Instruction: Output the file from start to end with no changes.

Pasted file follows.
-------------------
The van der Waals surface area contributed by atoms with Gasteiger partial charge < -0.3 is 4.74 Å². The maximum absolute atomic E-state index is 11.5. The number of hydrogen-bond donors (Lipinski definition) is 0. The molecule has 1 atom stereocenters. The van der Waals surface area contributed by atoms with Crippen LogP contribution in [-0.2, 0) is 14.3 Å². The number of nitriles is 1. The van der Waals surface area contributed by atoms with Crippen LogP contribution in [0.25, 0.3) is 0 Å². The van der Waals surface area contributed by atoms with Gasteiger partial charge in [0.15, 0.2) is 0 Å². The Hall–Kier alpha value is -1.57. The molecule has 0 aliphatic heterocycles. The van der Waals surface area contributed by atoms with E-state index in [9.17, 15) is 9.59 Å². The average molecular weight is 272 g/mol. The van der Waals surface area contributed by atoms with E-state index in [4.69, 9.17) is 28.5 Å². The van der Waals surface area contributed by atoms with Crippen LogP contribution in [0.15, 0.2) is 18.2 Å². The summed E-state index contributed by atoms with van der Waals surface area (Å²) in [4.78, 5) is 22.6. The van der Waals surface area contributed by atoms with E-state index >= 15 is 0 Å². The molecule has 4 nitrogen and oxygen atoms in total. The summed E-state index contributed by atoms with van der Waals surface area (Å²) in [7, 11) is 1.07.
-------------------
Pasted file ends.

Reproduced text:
The van der Waals surface area contributed by atoms with Gasteiger partial charge < -0.3 is 4.74 Å². The maximum absolute atomic E-state index is 11.5. The number of hydrogen-bond donors (Lipinski definition) is 0. The molecule has 1 atom stereocenters. The van der Waals surface area contributed by atoms with Crippen LogP contribution in [-0.2, 0) is 14.3 Å². The number of nitriles is 1. The van der Waals surface area contributed by atoms with Crippen LogP contribution in [0.25, 0.3) is 0 Å². The van der Waals surface area contributed by atoms with Gasteiger partial charge in [0.15, 0.2) is 0 Å². The Hall–Kier alpha value is -1.57. The molecule has 0 aliphatic heterocycles. The van der Waals surface area contributed by atoms with E-state index in [9.17, 15) is 9.59 Å². The average molecular weight is 272 g/mol. The van der Waals surface area contributed by atoms with E-state index in [4.69, 9.17) is 28.5 Å². The van der Waals surface area contributed by atoms with Crippen LogP contribution in [0.15, 0.2) is 18.2 Å². The summed E-state index contributed by atoms with van der Waals surface area (Å²) in [4.78, 5) is 22.6. The van der Waals surface area contributed by atoms with E-state index >= 15 is 0 Å². The molecule has 4 nitrogen and oxygen atoms in total. The summed E-state index contributed by atoms with van der Waals surface area (Å²) in [7, 11) is 1.07.